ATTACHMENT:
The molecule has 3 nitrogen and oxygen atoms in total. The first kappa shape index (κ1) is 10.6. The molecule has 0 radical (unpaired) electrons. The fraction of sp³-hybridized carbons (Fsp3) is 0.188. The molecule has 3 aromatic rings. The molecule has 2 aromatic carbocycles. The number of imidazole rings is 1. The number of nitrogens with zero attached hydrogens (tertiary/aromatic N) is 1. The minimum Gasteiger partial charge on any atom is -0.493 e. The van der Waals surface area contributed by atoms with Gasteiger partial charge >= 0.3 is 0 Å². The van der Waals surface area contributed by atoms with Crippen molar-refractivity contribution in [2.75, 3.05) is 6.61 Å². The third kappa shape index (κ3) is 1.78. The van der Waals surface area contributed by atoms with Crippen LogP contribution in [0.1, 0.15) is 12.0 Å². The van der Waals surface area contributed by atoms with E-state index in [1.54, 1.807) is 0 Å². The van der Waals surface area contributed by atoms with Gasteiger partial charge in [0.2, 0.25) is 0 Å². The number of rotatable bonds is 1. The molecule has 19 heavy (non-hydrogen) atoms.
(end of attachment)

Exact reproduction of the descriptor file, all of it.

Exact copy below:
The molecule has 3 nitrogen and oxygen atoms in total. The first kappa shape index (κ1) is 10.6. The molecule has 0 radical (unpaired) electrons. The fraction of sp³-hybridized carbons (Fsp3) is 0.188. The molecule has 3 aromatic rings. The molecule has 2 aromatic carbocycles. The number of imidazole rings is 1. The number of nitrogens with zero attached hydrogens (tertiary/aromatic N) is 1. The minimum Gasteiger partial charge on any atom is -0.493 e. The van der Waals surface area contributed by atoms with Gasteiger partial charge >= 0.3 is 0 Å². The van der Waals surface area contributed by atoms with Crippen molar-refractivity contribution in [2.75, 3.05) is 6.61 Å². The third kappa shape index (κ3) is 1.78. The van der Waals surface area contributed by atoms with Crippen LogP contribution in [0.1, 0.15) is 12.0 Å². The van der Waals surface area contributed by atoms with E-state index in [1.54, 1.807) is 0 Å². The van der Waals surface area contributed by atoms with Gasteiger partial charge in [0.2, 0.25) is 0 Å². The number of rotatable bonds is 1. The molecule has 19 heavy (non-hydrogen) atoms.